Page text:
Flying High Florida Company Launches Drone Offensive Against US Mosquitoes
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Flying High: Florida Company Launches Drone Offensive Against US Mosquitoes

Drones are being used across the US by a Florida-based company to help repel mosquitoes.

Leading Edge Aerial Technologies, based in Daytona Beach, Florida, has drones that spray for mosquitoes in hard-to-reach areas in almost half of all states in the United States and Australia.

Drones from the company can be rented or purchased by counties, and they can cover areas as small as one acre or as vast as 250 acres, usually in regions where new homes are being constructed.

According to the manufacturer, the PrecisionVision 40X is the “most versatile [unmanned aircraft system] in the world, capable of applying granular materials, liquid, Ultra Low Volume, and multispectral/LIDAR imagery.” It is now in operation in Broward County, Florida.

Prior to employing drones, personnel had to wade into marshes and spray the region with a backpack blower, which was a laborious procedure.

“You can imagine how inefficient that is, how dangerous it is for the technicians and also [the] environmental footprint of either the vehicle or the technician traversing the terrain,” President and CEO Bill Reynolds stated, adding that using a drone is 12 times faster than conventional methods.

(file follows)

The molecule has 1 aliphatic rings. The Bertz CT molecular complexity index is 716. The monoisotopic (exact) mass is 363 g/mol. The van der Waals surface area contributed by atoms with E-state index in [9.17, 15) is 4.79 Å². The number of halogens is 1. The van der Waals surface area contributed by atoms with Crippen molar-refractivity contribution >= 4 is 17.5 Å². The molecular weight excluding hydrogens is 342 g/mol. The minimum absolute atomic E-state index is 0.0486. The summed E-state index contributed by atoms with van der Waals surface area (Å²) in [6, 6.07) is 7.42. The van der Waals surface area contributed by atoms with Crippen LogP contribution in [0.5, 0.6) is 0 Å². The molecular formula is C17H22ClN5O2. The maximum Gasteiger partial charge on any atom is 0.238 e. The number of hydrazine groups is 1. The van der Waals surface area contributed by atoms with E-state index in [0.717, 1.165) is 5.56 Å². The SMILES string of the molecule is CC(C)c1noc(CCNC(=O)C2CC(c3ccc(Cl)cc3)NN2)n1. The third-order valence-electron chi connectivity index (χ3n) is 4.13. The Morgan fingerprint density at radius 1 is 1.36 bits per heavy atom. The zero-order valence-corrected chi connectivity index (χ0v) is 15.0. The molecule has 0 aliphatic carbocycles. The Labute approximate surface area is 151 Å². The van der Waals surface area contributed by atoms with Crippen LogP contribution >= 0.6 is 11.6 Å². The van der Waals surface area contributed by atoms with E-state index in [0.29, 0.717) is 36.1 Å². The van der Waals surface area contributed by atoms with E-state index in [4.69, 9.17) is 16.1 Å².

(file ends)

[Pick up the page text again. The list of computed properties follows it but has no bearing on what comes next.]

President and CEO Bill Reynolds said that utilizing a drone is 12 times faster than using traditional techniques.

“You can imagine how inefficient that is, how dangerous it is for the technicians and also [the] environmental footprint of either the vehicle or the technician traversing the terrain,” Reynolds said.

“[W]e excel in the sense that the unmanned aircraft are quiet,” Reynolds stated. “They don’t have helicopters flying over their houses making the applications, so the precision of applications as well as the noise is dramatically reduced.” 

According to Reynolds, the EPA-approved chemicals, which are produced by a different business, kill mosquito larvae in the water by triggering bacteria in the insect’s stomach.

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The effectiveness of the spray will be evaluated by on-site inspectors returning to these locations and using dipping instruments to perform tests in the water.

Having worked in mosquito control for forty years, Reynolds claimed that the use of spraying drones has greatly aided in the suppression of disease-carrying mosquito species that may be found in a variety of climates, including freshwater, salt marshes, and snowmelts.

Teams that assist in lowering mosquito numbers are “very prone and proactive in terms of monitoring for those species,” according to Reynolds. “It’s an amazing group of people that a lot of folks don’t really know about.”

The mosquito is known as “the world’s deadliest animal” by the Centers for Disease Control and Prevention because to its ability to spread diseases such as dengue, malaria, West Nile, zika, and yellow fever, among others.

Reference

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With more than two years of expertise in news and analysis, Eileen Stewart is a seasoned reporter. Eileen is a respected voice in this field, well-known for her sharp reporting and insightful analysis. Her writing covers a wide range of subjects, from politics to culture and more.